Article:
Sunday, August 6, 2017

Macro is difficult enough, with out this...

As we know, macro photography is difficult, ie even with closed down apertures we still have very narrow depths of field.

On top of that, macro photography can take the environment out of the image: leading to rather subject-fixated images.

A while ago I bought a rather unusual lens: the Laowa 15mm f/4 Wide Angle Macro:

Billed as the world’s widest 1:1 Macro Lens, it features an ultra-wide 110 degrees angle of view of with 1:1 maximum magnification. Thus achieving focus very close to the subject but at the same time, able to include background details, ie to show where and how the subject lives. Rather unusually, it also has with a +/- 4mm shift feature.

I also have the Macro Twin Flash KX-800 from the same company:
To complement the set up, as I like getting low, I also have a PlatyPod Max and the ReallyRight Stuff  BC-18 Micro Ball:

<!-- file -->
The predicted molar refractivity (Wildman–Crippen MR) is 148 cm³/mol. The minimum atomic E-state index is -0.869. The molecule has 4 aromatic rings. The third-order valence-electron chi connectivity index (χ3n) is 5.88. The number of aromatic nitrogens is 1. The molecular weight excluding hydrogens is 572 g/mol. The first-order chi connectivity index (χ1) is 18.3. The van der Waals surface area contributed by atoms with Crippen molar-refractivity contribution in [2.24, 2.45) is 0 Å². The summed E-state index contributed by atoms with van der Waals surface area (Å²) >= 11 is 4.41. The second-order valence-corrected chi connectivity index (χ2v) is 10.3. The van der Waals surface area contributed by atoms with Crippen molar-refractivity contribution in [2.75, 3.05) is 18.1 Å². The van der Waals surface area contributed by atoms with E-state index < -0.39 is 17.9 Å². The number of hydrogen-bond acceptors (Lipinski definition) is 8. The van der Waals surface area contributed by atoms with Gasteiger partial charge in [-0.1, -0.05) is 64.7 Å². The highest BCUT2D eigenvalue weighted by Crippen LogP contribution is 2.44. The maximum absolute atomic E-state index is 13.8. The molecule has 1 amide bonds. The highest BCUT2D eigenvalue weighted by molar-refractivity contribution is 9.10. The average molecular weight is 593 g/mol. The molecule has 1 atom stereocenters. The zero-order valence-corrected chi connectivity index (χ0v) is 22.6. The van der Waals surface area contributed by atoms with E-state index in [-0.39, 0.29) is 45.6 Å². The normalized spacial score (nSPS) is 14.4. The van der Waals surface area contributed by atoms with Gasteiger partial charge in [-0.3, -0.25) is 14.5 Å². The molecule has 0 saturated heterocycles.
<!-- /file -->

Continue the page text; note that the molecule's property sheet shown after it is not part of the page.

Finally, I need to add in my Varavon Multifinder, which allows me to access LV from above the camera:
Pulling all this together you end up with a 5D3 that now looks like this on my kitchen work surface:

As for what all the above can do: all I can offer at the moment is a test image from the garden and a row of mushrooms:
This image was taken at not a very large magnification, with the manual aperture of the lens closed down to F/32 and a downward shift of a few millimeters. 

Clearly this is not an award-winning image: just a test capture; and I have much more practicing to do with this rather unique set up. Look out for more reporting :-)

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